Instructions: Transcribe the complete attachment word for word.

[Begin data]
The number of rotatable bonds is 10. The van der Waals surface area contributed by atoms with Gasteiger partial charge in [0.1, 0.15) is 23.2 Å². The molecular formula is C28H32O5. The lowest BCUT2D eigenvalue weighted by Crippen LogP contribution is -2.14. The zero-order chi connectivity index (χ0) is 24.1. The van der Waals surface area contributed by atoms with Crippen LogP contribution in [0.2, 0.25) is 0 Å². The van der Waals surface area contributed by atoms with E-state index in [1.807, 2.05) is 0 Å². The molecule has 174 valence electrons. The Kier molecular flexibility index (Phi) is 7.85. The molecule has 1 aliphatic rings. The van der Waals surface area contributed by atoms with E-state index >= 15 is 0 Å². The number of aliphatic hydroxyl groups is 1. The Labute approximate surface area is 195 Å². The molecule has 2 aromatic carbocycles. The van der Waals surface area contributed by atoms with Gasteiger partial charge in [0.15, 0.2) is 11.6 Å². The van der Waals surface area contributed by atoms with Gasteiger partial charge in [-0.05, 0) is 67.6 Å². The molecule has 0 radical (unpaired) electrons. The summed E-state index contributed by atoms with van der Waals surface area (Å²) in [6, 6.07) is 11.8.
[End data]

The number of rotatable bonds is 10. The van der Waals surface area contributed by atoms with Gasteiger partial charge in [0.1, 0.15) is 23.2 Å². The molecular formula is C28H32O5. The lowest BCUT2D eigenvalue weighted by Crippen LogP contribution is -2.14. The zero-order chi connectivity index (χ0) is 24.1. The van der Waals surface area contributed by atoms with Crippen LogP contribution in [0.2, 0.25) is 0 Å². The van der Waals surface area contributed by atoms with E-state index in [1.807, 2.05) is 0 Å². The molecule has 174 valence electrons. The Kier molecular flexibility index (Phi) is 7.85. The molecule has 1 aliphatic rings. The van der Waals surface area contributed by atoms with E-state index >= 15 is 0 Å². The number of aliphatic hydroxyl groups is 1. The Labute approximate surface area is 195 Å². The molecule has 2 aromatic carbocycles. The van der Waals surface area contributed by atoms with Gasteiger partial charge in [0.15, 0.2) is 11.6 Å². The van der Waals surface area contributed by atoms with Gasteiger partial charge in [-0.05, 0) is 67.6 Å². The molecule has 0 radical (unpaired) electrons. The summed E-state index contributed by atoms with van der Waals surface area (Å²) in [6, 6.07) is 11.8.